If you were watching the Mets take on the Braves last night on SNY, you probably saw the graphic displaying the top outfield prospects in the Mets’ farm system. Kevin Burkhardt also joined the booth, and gave his take on the situation down on the farm.
The players the graphic showed as the players in the outfield mix for the Mets in the future were Darrell Ceciliani, Travis Taijeron, Cesar Puello and Cory Vaughn. The list failed to list Matt den Dekker, although Burkhardt did mention his name.
Out of the names on that list, the player with a real shot at making an impact at the major league level is Cesar Puello. Ceciliani is a nice player, but he will probably be more of a fourth outfielder type. Taijeron has exploded onto the scene this year, but he still has to show he can perform against advanced level pitching. Cory Vaughn is a streaky type of player who will go through ups and downs.
Matt den Dekker is the closest to breaking bread with the big boys. This kid is a dynamite defender — a human highlight reel. Although there have been questions with regards to his offensive skill set, den Dekker can hold his own offensively at the major league level. The great thing about his offense during Spring Training was that that he seemed to come through for the team in clutch situations, which is great indicator that this kid can perform offensively in the major leagues.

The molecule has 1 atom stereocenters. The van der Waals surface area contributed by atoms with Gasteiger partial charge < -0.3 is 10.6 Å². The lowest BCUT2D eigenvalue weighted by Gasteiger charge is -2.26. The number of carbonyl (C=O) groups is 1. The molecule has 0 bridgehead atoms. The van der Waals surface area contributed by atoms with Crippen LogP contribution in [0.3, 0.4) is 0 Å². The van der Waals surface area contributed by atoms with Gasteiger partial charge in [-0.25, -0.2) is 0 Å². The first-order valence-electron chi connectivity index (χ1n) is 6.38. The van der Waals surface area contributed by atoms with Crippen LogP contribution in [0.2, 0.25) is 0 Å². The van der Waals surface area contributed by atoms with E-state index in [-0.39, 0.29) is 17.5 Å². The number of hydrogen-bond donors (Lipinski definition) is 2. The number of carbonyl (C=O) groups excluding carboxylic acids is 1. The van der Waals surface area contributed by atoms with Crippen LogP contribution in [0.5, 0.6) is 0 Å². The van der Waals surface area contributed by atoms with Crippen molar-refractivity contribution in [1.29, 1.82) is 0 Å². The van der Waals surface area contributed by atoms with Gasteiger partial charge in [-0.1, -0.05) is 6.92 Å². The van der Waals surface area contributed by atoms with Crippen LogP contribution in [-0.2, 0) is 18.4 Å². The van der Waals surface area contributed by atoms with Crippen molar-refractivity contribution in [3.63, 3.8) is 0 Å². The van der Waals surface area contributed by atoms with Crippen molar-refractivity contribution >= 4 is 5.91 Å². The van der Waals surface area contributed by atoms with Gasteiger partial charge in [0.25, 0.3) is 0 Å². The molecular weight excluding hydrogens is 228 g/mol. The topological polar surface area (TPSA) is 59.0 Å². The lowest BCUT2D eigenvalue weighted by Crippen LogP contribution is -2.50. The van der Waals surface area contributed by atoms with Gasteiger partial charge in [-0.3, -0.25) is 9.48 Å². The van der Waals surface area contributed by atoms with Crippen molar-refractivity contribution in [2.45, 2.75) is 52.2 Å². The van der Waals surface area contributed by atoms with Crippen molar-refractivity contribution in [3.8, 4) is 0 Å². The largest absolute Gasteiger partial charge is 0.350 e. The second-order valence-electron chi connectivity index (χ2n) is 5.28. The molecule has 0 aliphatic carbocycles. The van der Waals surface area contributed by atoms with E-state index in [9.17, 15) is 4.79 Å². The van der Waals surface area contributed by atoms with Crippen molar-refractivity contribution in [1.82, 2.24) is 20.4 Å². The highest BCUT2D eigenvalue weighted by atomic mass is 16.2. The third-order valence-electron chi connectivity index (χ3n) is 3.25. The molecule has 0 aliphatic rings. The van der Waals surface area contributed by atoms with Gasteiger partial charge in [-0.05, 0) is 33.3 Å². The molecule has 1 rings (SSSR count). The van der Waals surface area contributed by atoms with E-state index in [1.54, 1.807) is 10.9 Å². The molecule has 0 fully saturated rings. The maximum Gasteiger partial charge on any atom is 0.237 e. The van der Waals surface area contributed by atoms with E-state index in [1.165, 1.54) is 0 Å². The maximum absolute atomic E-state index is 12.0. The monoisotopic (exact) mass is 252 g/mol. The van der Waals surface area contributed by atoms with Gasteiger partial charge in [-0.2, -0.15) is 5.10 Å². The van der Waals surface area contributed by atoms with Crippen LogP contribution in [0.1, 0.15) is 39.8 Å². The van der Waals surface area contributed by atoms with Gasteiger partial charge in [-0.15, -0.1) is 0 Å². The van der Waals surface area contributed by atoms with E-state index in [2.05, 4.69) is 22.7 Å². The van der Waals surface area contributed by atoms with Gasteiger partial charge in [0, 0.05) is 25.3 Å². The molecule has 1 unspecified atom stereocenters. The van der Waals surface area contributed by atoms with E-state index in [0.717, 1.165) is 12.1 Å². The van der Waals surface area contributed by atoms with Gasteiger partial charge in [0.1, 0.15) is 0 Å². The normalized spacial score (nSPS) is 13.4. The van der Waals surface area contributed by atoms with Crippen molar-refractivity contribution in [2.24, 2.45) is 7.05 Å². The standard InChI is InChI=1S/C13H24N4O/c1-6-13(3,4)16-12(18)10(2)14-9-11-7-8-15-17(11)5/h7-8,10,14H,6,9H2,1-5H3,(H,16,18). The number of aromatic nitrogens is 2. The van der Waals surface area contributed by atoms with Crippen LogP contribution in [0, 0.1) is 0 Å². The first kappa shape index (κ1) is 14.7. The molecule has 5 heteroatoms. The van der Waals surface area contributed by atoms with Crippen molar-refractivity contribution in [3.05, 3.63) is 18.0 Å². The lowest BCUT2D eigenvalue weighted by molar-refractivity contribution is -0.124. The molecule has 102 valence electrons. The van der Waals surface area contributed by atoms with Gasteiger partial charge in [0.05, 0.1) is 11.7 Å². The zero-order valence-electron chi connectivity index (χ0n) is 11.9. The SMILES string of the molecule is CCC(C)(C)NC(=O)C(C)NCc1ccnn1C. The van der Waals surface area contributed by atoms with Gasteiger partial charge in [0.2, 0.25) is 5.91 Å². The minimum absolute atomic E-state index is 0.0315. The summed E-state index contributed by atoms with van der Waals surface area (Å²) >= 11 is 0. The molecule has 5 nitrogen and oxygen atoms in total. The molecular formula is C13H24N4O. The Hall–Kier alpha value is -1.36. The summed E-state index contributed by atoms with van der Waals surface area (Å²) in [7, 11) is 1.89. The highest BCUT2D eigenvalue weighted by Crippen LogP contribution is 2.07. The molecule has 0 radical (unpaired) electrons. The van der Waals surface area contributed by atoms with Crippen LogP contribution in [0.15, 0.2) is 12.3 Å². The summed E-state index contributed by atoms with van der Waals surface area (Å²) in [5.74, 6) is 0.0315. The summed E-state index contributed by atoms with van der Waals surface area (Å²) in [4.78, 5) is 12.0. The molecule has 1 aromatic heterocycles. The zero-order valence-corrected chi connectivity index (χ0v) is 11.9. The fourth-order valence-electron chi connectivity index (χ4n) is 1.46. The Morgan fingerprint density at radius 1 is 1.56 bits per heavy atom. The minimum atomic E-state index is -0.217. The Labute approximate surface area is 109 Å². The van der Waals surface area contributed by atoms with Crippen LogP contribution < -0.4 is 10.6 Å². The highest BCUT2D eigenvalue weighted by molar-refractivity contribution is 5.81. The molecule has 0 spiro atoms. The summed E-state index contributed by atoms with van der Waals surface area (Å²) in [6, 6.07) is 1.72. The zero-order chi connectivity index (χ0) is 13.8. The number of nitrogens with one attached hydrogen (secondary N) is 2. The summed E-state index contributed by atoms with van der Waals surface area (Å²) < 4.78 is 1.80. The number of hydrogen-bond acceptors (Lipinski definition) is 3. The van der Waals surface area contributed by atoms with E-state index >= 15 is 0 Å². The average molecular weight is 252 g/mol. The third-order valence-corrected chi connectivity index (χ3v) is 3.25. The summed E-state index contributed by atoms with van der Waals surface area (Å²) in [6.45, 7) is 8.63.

If you add clutch hitting to go along with the mind blowing defense, you have a very dangerous player on your hands. If it wasn’t for his broken wrist, there is little doubt that den Dekker would be the starting centerfielder for the Mets right now.
When it comes to the outfield situation in the Mets farm system, Matt Den Dekker and Cesar Puello are atop the list. Travis Taijeron is still on the outside looking in, but has shown a ton of promise so far this season. Ceciliani and Vaughn would be better served as fourth outfielders.
Over the next week or so, don’t be surprised if you see some player movement, as the Mets may use some of those young power arms in their system to attract some major-league-ready talent in the outfield.